Purchasing a home is one of the most important decisions you will ever make in your life. It’s also one of the most significant investments you’ll ever make. So it’s essential to do your homework before you even start looking for a house to know where your finances stand.
Stay updated about the housing market to guide your decision-making. For instance, CoreLogic predicts that home prices will increase by 5.9 percent by March 2023 from the March 2022 levels. Meanwhile, mortgage rates are expected to reach 4.8 percent by year’s end.
With both prices and mortgage rates increasing, it may be a good time to nail down a price and a rate as soon as you can afford it. Here are some tips to follow when financing your new home purchase.
Get Your Credit in Order
A low credit score will harm your chances of getting a home loan. Your credit score will also determine the interest rate you’ll pay on your mortgage. So it’s vital to get your credit in as good of shape as possible before applying for a loan.
This is one of the most important things you can do when financing your new home purchase. To know your credit score, ask for a copy from Experian, Equifax, and TransUnion. You can get this for free once a year at AnnualCreditReport.com.
If your credit score is below 600, you may have trouble getting a loan. If your score is between 600 and 650, you’ll likely pay a higher interest rate. Anything above 650 is considered good credit.
You can improve your credit score by paying down your debt and keeping your credit card balances low. You should also avoid opening any new lines of credit before applying for a home loan.
Save for a Down Payment
If you do not have enough money saved for a down payment of 20 percent, you will have to pay private mortgage insurance (PMI). Hence, the more money you have for a down payment, the better.
If you don’t have enough saved for a 20 percent down payment, consider waiting to purchase your home until you do. Or, you can look into government-backed loans, such as an FHA loan, which only requires a 3.5 percent down payment.
Get Pre-Approved for a Mortgage
You should know how much house you can afford and the interest rate you’ll pay on your loan before you start looking for a home. Remember that your monthly mortgage payment shouldn’t be more than 28% of your gross monthly income. That’s why it’s crucial to get pre-approved for a mortgage first.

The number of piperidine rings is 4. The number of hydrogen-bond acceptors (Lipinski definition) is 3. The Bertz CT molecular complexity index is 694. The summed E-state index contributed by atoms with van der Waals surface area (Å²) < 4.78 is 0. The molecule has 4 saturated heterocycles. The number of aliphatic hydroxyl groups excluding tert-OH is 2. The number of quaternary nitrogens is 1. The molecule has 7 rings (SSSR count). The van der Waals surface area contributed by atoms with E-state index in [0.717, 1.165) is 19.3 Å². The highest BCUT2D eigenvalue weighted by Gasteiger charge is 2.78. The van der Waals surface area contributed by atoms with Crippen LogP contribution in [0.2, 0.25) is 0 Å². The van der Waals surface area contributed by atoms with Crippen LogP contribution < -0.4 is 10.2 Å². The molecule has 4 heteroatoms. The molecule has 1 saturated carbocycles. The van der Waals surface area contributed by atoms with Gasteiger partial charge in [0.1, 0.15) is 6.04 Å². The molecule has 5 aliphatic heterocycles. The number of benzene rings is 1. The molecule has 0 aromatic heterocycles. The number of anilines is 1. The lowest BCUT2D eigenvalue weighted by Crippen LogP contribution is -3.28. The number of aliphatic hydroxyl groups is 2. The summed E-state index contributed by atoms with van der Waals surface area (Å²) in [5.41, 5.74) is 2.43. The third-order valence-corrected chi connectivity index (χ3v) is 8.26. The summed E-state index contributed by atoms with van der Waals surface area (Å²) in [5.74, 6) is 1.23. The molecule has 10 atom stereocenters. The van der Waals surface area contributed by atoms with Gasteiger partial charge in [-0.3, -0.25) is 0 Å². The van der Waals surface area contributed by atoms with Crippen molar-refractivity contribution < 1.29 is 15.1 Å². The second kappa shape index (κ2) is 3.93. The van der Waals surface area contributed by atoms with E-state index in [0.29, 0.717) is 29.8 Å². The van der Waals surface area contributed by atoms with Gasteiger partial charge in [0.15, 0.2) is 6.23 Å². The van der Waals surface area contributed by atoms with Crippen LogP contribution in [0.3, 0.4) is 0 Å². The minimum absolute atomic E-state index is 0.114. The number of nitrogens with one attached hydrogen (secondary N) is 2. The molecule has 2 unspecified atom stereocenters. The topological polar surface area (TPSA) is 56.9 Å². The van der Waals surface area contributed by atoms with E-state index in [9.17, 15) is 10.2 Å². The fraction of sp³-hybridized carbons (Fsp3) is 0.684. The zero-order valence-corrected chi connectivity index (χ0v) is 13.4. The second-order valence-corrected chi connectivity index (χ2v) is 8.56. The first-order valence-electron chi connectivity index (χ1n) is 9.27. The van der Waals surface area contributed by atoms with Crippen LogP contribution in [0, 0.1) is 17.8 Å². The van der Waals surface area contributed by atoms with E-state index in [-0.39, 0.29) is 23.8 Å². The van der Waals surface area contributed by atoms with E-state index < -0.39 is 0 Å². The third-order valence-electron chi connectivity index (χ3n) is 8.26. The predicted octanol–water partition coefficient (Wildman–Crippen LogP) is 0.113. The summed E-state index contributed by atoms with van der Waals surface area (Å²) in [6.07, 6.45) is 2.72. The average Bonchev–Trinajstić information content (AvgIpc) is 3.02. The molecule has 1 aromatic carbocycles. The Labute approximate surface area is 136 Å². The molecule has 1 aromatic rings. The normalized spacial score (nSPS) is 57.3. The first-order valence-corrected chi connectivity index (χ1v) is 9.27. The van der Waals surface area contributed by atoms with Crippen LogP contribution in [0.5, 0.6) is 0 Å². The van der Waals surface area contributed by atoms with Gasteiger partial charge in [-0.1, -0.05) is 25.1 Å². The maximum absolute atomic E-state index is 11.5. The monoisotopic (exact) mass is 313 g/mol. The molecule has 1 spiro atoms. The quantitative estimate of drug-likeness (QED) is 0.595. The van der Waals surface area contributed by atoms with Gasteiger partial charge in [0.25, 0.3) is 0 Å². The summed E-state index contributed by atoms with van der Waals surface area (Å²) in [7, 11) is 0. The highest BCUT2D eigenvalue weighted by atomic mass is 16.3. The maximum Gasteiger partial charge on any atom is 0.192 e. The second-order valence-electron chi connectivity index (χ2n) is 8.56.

You can get pre-approved for a mortgage by submitting your financial information, such as your income, debts, and assets, to a local mortgage broker. The broker will then give you a letter that states how much they are willing to lend you. Submit your application to at least three brokers so that you can compare their interest rates and closing fees.
Manage Closing Fees
Closing fees are the costs associated with getting a loan and can cost from three to six percent of the loan. In 2021, the average closing cost was $3,860. In some states, the buyer also shoulders transfer taxes, raising that average to $6,905.
If you do not have enough cash right now for closing fees, you can negotiate with the seller of the home you’re purchasing to cover some of your closing costs. In some cases, sellers are willing to do this to make their homes more attractive to buyers. Just be sure to factor these costs into your offer when you’re negotiating the home price.
You can negotiate with the loan broker to have them cover some or all of your closing costs. Some are willing to even include the closing fees in the loan, so you do not have to spend much upfront. Note that it means you will also be charged interest on those closing fees, increasing your monthly payments.
Be Prepared for Additional Costs
In addition to the purchase price of the home, there are other costs you need to be aware of. If you’re not prepared for these additional costs, your dream home could quickly turn into a financial nightmare.
These include home inspection fees, which can cost around $200 to $600. You will also need to have money set aside for things like painting, new furniture, utility bills, and monthly maintenance. Don’t forget to factor in the cost of property taxes and homeowners insurance, as well.
You should also have an emergency fund set up to cover any unexpected repairs or expenses that may come up. Ideally, you should have 3-6 months’ worth of living expenses saved. This will help you avoid financial difficulties down the road.
Planning Before Buying
Purchasing a home is a big decision — probably one of the biggest investments you will ever make. Financing your new home purchase is an important part of the process. By following these tips, you can be sure you are prepared for this huge investment.